Over the course of the day we were lucky to have vigorous debate from company leaders like Christopher Savoie, CEO at Zapata, Ilyas Khan, CEO at Cambridge Quantum Computing, Leo Wossnig, CEO at Rahko and Justin Ging, CCO at Honeywell Quantum. These voices were complemented by many researchers from Oxford, Cambridge, UCL and other universities, by investors, and also by representatives of the UK government, including Roger McKinlay, the Challenge Director for Quantum Technologies at UK Research and Innovation.

Through the course of the afternoon we uncovered some of the challenges associated with measuring progress within quantum computing. What are the right metrics? The oft-reported total qubit number is almost certainly not a fair metric. One also has to look at measures of connectivity, fidelity, and circuit depth. Similarly to when you look at the specs for your new laptop, there is no one metric to rule them all.

We had a debate about the benefits and drawbacks of the various hardware approaches for quantum computing, including superconducting qubits, ion traps, and spin qubits. Most notably, we had agreement that superconducting qubits are easy to design with microwave electronics, but can be inherently unstable and there can be calibration issues. Ion trapped qubits have high fidelity and connectivity, but can be difficult and inaccurate to control. Spin qubits in silicon have the benefit of a pre-existing fabrication supply chain that is already manufacturing silicon chips at massive scale and low cost.

To varying degrees, all approaches are experiencing challenges scaling devices to many high quality qubits. We also lack any sort of infrastructure to allow interoperability between different QCs with different types of qubits.

A recurring theme was the necessity of teams working on hardware, software, and end-users (customers) to maintain an open dialogue. A preference one place in the stack could turn into a specification somewhere else.

On the software side, the discussion largely focused on what degree quantum algorithms would need to combine with classical and machine learning algorithms in order to be usable in the near term. Many of us were excited by the scope of using quantum computing and machine learning to augment one another, (as an example of a hybrid approach see this recent paper). All that said, we still have a ways to go in terms of demonstrating concrete value to customers.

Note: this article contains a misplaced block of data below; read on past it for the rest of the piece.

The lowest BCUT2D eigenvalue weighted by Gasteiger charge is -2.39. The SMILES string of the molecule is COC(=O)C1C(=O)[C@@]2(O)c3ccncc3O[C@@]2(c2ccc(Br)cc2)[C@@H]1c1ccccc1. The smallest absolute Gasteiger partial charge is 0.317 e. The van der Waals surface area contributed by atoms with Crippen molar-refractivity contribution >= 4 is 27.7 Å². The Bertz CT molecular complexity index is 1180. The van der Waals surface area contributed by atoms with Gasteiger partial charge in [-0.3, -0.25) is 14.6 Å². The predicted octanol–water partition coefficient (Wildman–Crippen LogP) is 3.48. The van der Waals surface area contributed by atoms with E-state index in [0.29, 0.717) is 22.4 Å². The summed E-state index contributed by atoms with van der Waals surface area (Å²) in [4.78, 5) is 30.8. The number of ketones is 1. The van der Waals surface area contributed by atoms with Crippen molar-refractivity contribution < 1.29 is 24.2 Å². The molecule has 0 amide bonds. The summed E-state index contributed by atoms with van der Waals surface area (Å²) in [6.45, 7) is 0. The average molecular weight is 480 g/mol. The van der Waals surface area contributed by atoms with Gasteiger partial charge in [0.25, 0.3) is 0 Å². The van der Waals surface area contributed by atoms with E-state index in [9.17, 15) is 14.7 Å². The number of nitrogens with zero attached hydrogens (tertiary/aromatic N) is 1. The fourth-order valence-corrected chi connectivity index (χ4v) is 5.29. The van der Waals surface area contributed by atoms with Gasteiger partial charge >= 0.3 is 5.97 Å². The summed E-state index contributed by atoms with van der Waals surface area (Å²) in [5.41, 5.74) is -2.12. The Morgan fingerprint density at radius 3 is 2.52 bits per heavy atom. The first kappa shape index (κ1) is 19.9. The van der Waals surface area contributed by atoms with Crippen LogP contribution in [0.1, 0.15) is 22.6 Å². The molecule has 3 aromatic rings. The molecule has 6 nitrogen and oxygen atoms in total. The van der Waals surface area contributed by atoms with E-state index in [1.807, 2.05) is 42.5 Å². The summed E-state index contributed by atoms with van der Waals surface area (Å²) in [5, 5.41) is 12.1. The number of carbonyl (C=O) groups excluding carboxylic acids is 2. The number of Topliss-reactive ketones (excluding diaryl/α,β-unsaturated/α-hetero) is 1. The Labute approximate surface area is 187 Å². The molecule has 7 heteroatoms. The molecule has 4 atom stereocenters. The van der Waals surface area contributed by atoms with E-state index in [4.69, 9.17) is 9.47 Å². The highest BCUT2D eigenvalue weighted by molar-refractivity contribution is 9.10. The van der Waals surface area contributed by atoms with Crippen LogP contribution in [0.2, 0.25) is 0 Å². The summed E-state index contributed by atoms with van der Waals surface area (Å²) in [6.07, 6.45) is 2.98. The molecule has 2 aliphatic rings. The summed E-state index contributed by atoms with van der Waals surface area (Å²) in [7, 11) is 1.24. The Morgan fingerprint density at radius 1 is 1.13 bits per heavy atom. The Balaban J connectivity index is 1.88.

Finally, we discussed the need for a deeper talent pool in quantum; quantum chemistry and other potential areas of near-term applications; and how quantum computing might best be regarded as a new frontier of generalized computation that is well-suited to problems requiring high dimensionality rather than high throughput.

Gathering perspectives from academia, industry, investors, and government is an important way to drive technologies further in a thoughtful fashion and we look forward to continuing the conversation with all those who joined us.

rahko

For decades theoretical physicists and computer scientists have explored what might be possible if we took a fundamentally quantum approach to computation. They’ve discovered algorithms that are theoretically able to accomplish tasks no classical algorithm has historically proven capable of. In order to execute those algorithms we require usable quantum computers that are able to perform operations on quantum bits. While a truly general purpose quantum computer is still some time in the future, the pace of advances in quantum hardware in the past few years has been astonishing.

At Balderton, we have been following the rapid emergence of quantum computing with tremendous curiosity (and a healthy dose of skepticism) for several years.

While the future scope of disruption is potentially vast, many applications of quantum computing are contingent on clearing major engineering challenges, largely around scaling the number of error-corrected qubits required to perform many quantum algorithms.

However, there are areas emerging, in particular, quantum chemistry and quantum machine learning, where quantum computing may have a disproportionate impact sooner than anticipated. Why? In chemistry, classical computers have encountered intractable problems that cannot be solved, unless we use quantum approaches to model quantum phenomena. For example, today we fix nitrogen and create ammonia using the Haber-Bosch process. The Haber-Bosch process is only 15% efficient with each pass and we use it to produce 450 million tons of nitrogen fertilizer each year. Currently a ton of fertilizer goes for around $500. Plants are able to fix nitrogen more efficiently but we don’t fully understand how because we can’t simulate nitrogenase. Using simulations to help better understand nitrogen fixation is an opportunity of tremendous scale.